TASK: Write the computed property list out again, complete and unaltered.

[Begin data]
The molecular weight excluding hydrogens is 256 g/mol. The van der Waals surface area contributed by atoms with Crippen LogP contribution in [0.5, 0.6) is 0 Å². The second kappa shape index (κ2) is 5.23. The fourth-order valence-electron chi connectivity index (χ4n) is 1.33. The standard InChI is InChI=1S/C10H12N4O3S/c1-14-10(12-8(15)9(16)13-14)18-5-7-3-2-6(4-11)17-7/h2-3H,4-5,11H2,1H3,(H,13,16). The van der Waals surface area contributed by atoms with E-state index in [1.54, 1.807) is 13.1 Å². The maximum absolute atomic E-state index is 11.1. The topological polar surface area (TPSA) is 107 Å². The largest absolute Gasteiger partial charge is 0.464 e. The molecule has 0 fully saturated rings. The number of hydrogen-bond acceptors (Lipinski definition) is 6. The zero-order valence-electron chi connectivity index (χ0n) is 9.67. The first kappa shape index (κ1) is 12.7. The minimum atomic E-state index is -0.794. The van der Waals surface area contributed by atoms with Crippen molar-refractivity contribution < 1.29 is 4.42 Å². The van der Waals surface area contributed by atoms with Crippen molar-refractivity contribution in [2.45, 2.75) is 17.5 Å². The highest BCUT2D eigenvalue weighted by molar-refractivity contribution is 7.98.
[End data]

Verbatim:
The molecular weight excluding hydrogens is 256 g/mol. The van der Waals surface area contributed by atoms with Crippen LogP contribution in [0.5, 0.6) is 0 Å². The second kappa shape index (κ2) is 5.23. The fourth-order valence-electron chi connectivity index (χ4n) is 1.33. The standard InChI is InChI=1S/C10H12N4O3S/c1-14-10(12-8(15)9(16)13-14)18-5-7-3-2-6(4-11)17-7/h2-3H,4-5,11H2,1H3,(H,13,16). The van der Waals surface area contributed by atoms with E-state index in [1.54, 1.807) is 13.1 Å². The maximum absolute atomic E-state index is 11.1. The topological polar surface area (TPSA) is 107 Å². The largest absolute Gasteiger partial charge is 0.464 e. The molecule has 0 fully saturated rings. The number of hydrogen-bond acceptors (Lipinski definition) is 6. The zero-order valence-electron chi connectivity index (χ0n) is 9.67. The first kappa shape index (κ1) is 12.7. The minimum atomic E-state index is -0.794. The van der Waals surface area contributed by atoms with Crippen molar-refractivity contribution < 1.29 is 4.42 Å². The van der Waals surface area contributed by atoms with Crippen molar-refractivity contribution in [2.45, 2.75) is 17.5 Å². The highest BCUT2D eigenvalue weighted by molar-refractivity contribution is 7.98.